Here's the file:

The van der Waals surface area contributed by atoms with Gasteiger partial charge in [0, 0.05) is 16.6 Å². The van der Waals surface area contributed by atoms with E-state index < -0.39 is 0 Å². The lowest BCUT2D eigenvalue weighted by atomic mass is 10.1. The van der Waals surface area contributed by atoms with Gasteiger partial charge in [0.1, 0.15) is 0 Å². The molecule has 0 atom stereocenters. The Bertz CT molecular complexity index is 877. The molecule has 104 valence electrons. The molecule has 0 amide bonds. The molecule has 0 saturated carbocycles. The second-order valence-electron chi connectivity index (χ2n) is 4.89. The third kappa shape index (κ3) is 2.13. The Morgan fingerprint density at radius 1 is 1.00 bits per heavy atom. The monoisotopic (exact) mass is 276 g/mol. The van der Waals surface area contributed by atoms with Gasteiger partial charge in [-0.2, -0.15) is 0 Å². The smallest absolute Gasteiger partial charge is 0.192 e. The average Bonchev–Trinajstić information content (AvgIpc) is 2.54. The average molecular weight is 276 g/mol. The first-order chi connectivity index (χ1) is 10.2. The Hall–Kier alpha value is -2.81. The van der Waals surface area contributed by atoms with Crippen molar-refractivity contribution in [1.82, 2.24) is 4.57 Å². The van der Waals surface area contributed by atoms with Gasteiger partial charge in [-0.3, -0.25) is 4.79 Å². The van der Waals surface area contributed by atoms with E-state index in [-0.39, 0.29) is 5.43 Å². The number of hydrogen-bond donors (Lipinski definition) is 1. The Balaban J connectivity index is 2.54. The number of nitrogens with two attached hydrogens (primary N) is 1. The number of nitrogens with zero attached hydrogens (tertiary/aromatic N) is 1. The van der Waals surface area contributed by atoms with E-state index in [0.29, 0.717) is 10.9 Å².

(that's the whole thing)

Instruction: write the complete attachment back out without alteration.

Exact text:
The van der Waals surface area contributed by atoms with Gasteiger partial charge in [0, 0.05) is 16.6 Å². The van der Waals surface area contributed by atoms with E-state index < -0.39 is 0 Å². The lowest BCUT2D eigenvalue weighted by atomic mass is 10.1. The van der Waals surface area contributed by atoms with Gasteiger partial charge in [0.1, 0.15) is 0 Å². The molecule has 0 atom stereocenters. The Bertz CT molecular complexity index is 877. The molecule has 104 valence electrons. The molecule has 0 amide bonds. The molecule has 0 saturated carbocycles. The second-order valence-electron chi connectivity index (χ2n) is 4.89. The third kappa shape index (κ3) is 2.13. The Morgan fingerprint density at radius 1 is 1.00 bits per heavy atom. The monoisotopic (exact) mass is 276 g/mol. The van der Waals surface area contributed by atoms with Gasteiger partial charge in [-0.2, -0.15) is 0 Å². The smallest absolute Gasteiger partial charge is 0.192 e. The average Bonchev–Trinajstić information content (AvgIpc) is 2.54. The average molecular weight is 276 g/mol. The first-order chi connectivity index (χ1) is 10.2. The Hall–Kier alpha value is -2.81. The van der Waals surface area contributed by atoms with Crippen molar-refractivity contribution in [1.82, 2.24) is 4.57 Å². The van der Waals surface area contributed by atoms with Gasteiger partial charge in [-0.3, -0.25) is 4.79 Å². The van der Waals surface area contributed by atoms with E-state index in [-0.39, 0.29) is 5.43 Å². The number of hydrogen-bond donors (Lipinski definition) is 1. The Balaban J connectivity index is 2.54. The number of nitrogens with two attached hydrogens (primary N) is 1. The number of nitrogens with zero attached hydrogens (tertiary/aromatic N) is 1. The van der Waals surface area contributed by atoms with E-state index in [0.29, 0.717) is 10.9 Å².